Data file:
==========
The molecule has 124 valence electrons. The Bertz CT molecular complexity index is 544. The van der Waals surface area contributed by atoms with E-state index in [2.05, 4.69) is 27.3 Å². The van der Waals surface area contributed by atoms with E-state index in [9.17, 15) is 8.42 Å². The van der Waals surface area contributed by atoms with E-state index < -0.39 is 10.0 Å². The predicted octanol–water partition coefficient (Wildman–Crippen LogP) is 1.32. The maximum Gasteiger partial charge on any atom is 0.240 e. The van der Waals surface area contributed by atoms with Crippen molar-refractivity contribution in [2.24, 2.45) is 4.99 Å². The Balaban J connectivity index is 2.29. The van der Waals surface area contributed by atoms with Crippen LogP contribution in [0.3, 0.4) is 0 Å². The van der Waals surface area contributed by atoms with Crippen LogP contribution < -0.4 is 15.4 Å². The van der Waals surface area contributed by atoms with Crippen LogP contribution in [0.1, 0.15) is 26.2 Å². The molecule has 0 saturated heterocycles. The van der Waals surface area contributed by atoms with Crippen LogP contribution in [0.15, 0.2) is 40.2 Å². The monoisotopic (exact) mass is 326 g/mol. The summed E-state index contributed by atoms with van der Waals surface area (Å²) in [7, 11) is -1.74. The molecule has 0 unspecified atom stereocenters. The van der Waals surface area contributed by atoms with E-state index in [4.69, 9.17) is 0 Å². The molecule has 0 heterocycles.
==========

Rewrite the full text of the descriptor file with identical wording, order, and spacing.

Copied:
The molecule has 124 valence electrons. The Bertz CT molecular complexity index is 544. The van der Waals surface area contributed by atoms with E-state index in [2.05, 4.69) is 27.3 Å². The van der Waals surface area contributed by atoms with E-state index in [9.17, 15) is 8.42 Å². The van der Waals surface area contributed by atoms with E-state index < -0.39 is 10.0 Å². The predicted octanol–water partition coefficient (Wildman–Crippen LogP) is 1.32. The maximum Gasteiger partial charge on any atom is 0.240 e. The van der Waals surface area contributed by atoms with Crippen molar-refractivity contribution in [2.24, 2.45) is 4.99 Å². The Balaban J connectivity index is 2.29. The van der Waals surface area contributed by atoms with Crippen LogP contribution in [0.3, 0.4) is 0 Å². The van der Waals surface area contributed by atoms with Crippen LogP contribution < -0.4 is 15.4 Å². The van der Waals surface area contributed by atoms with Crippen LogP contribution in [0.1, 0.15) is 26.2 Å². The molecule has 0 saturated heterocycles. The van der Waals surface area contributed by atoms with Crippen LogP contribution in [0.15, 0.2) is 40.2 Å². The monoisotopic (exact) mass is 326 g/mol. The summed E-state index contributed by atoms with van der Waals surface area (Å²) in [7, 11) is -1.74. The molecule has 0 unspecified atom stereocenters. The van der Waals surface area contributed by atoms with E-state index in [4.69, 9.17) is 0 Å². The molecule has 0 heterocycles.